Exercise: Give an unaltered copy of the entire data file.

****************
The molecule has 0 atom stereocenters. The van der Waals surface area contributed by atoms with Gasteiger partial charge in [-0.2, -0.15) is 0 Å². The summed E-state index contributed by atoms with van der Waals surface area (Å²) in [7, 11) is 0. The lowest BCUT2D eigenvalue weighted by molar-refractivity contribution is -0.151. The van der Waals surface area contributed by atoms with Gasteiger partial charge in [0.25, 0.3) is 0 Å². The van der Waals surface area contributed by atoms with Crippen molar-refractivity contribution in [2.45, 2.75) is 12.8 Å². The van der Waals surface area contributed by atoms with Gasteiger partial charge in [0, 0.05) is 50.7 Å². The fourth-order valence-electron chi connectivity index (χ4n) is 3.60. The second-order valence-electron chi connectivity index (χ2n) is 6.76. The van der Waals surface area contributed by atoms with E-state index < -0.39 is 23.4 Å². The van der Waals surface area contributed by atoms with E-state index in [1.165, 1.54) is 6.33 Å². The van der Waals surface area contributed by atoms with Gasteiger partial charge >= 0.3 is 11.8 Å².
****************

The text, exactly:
The molecule has 0 atom stereocenters. The van der Waals surface area contributed by atoms with Gasteiger partial charge in [-0.2, -0.15) is 0 Å². The summed E-state index contributed by atoms with van der Waals surface area (Å²) in [7, 11) is 0. The lowest BCUT2D eigenvalue weighted by molar-refractivity contribution is -0.151. The van der Waals surface area contributed by atoms with Gasteiger partial charge in [0.25, 0.3) is 0 Å². The van der Waals surface area contributed by atoms with Crippen molar-refractivity contribution in [2.45, 2.75) is 12.8 Å². The van der Waals surface area contributed by atoms with Gasteiger partial charge in [0, 0.05) is 50.7 Å². The fourth-order valence-electron chi connectivity index (χ4n) is 3.60. The second-order valence-electron chi connectivity index (χ2n) is 6.76. The van der Waals surface area contributed by atoms with E-state index < -0.39 is 23.4 Å². The van der Waals surface area contributed by atoms with E-state index in [1.165, 1.54) is 6.33 Å². The van der Waals surface area contributed by atoms with Gasteiger partial charge >= 0.3 is 11.8 Å².